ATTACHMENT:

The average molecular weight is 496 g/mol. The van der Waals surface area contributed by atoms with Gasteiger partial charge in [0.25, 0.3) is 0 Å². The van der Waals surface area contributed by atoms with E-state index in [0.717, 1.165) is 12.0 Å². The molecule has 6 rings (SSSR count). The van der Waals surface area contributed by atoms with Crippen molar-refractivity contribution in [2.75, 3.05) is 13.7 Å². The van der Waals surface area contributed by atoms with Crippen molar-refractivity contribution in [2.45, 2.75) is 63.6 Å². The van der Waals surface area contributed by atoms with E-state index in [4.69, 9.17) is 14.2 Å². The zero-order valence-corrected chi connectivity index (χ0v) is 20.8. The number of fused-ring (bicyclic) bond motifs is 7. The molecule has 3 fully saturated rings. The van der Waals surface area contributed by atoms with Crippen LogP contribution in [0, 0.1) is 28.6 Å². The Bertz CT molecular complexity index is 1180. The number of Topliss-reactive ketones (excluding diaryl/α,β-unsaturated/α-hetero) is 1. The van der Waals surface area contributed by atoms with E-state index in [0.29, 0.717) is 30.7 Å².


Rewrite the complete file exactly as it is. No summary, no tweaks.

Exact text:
The average molecular weight is 496 g/mol. The van der Waals surface area contributed by atoms with Gasteiger partial charge in [0.25, 0.3) is 0 Å². The van der Waals surface area contributed by atoms with E-state index in [0.717, 1.165) is 12.0 Å². The molecule has 6 rings (SSSR count). The van der Waals surface area contributed by atoms with Crippen molar-refractivity contribution in [2.75, 3.05) is 13.7 Å². The van der Waals surface area contributed by atoms with Crippen molar-refractivity contribution in [2.45, 2.75) is 63.6 Å². The van der Waals surface area contributed by atoms with E-state index in [4.69, 9.17) is 14.2 Å². The zero-order valence-corrected chi connectivity index (χ0v) is 20.8. The number of fused-ring (bicyclic) bond motifs is 7. The molecule has 3 fully saturated rings. The van der Waals surface area contributed by atoms with Crippen LogP contribution in [0, 0.1) is 28.6 Å². The Bertz CT molecular complexity index is 1180. The number of Topliss-reactive ketones (excluding diaryl/α,β-unsaturated/α-hetero) is 1. The van der Waals surface area contributed by atoms with E-state index in [0.29, 0.717) is 30.7 Å².